Every morning, when Paula and I lived on the farm, we would be given breath. We sat at our breakfast table and looked out through the sliding glass door to a most magnificent landscape. The cedar trees were gracious. They must have been nearly my age today – even then. Two of them sat side by side in some random act of kindness. These cedars hosted a variety of birds and species of critters that one could not imagine nor capture merely by eye. The morning gross-beaks were the most frequent flyers in these trees. They would arrive en masse in the winter – disappear into the cedar trees and then emerge as though in an ambush – for the sunflowers seeds Paula insisted I put out for our guests each morning.
One morning we were watching our outdoor program, when a hawk flew right into the window. God he was magnificent! He hit the window with such a powerful force that Paula and I thought for sure he was dead. Paula was in a dither. “Bill, what are you going to do?”. Funny how these types of wild-life incidents became an automatic personal responsibility.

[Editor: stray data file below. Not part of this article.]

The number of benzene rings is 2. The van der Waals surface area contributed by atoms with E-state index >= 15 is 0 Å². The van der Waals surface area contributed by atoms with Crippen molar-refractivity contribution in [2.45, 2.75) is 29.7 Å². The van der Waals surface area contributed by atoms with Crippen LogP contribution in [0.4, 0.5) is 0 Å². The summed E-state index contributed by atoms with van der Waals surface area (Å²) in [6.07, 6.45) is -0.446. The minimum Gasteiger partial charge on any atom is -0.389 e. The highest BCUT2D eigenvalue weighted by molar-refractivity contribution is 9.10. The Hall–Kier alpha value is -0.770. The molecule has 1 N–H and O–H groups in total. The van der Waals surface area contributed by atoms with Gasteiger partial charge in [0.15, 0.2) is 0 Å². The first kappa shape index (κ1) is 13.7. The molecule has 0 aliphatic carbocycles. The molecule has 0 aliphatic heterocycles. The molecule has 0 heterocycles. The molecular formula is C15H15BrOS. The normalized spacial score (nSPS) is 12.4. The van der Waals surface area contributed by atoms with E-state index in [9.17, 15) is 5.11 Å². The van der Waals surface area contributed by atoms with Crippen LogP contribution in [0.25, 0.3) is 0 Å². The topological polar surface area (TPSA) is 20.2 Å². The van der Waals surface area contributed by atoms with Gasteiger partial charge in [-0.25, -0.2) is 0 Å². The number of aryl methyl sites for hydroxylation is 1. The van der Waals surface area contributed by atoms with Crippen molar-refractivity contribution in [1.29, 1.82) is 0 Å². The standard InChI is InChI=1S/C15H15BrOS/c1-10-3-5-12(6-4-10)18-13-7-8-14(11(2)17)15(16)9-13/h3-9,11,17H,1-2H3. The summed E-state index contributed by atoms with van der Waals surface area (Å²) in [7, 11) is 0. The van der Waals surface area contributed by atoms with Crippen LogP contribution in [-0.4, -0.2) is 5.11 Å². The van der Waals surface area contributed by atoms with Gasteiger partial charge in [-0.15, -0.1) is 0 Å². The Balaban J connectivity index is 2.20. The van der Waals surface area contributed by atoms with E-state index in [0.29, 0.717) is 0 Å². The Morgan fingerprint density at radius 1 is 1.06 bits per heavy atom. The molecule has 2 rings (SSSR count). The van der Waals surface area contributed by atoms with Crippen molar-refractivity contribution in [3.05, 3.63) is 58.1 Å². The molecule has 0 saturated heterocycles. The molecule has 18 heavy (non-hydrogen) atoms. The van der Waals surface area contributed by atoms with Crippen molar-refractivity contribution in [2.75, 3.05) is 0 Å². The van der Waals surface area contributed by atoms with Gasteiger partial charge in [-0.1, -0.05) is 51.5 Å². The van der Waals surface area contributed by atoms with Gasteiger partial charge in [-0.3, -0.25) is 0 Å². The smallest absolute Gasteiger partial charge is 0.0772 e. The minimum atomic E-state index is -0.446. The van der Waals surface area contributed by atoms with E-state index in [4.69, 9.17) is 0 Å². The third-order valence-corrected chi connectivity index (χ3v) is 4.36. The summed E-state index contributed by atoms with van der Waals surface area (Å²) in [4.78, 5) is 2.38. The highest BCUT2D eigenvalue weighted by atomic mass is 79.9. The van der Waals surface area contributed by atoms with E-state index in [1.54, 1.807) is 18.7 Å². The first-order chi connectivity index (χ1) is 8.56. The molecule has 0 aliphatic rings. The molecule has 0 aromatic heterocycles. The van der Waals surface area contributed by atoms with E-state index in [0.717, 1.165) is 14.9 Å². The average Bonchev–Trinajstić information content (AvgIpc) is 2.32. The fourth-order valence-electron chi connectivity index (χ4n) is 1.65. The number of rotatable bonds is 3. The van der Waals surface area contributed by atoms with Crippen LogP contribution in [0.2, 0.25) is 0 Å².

“Nothing.”, I replied. “What can I do?”
“Save him”. Paula insisted.
Well, I don’t know anyone who has given mouth to mouth to an hawk before but I think Paula would have been grateful if that “hawk-man” exchange could have been me.
Needless to say, I didn’t give the hawk beak-to-mouth, but I did go outside to check on the thing. It was still breathing – the talons were HUGE. I knew that whenever those things must have hooked a mouse there was nothing that that wee mousie could have done but give a squeal.
I came inside and Paula immediately said, “Is it okay?”
“I think it just stunned itself, Paula.” I replied. It will be okay.
My words seem to ease her tension for a while. “Besides, there is really nothing we can do. It’s had a wonderful life here on the farm – it was free to soar in the air and take its pick of fine food – it was free to nest in the back 40 and to have a family. What a life.” Oh, how I always wished I could soar like that hawk.
But, it was not this hawk’s time to go. Almost in an instant, the bird “snapped to it”. There was the initial wobble, and then – it was gone. I don’t know if it was the wind – but the cedars shuddered – I think the hawk took full advantage of those cedar trees for some necessary R and R.
What a spectacular view Paula and I had. We never did see the hawk again – but our morning breakfast at that table by the window were never the same after our magnificent visitor had graced us with a view from our own chairs.
Who has seen the wind? Neither you nor I. But when the cedars bow down their heads, the wind is passing by.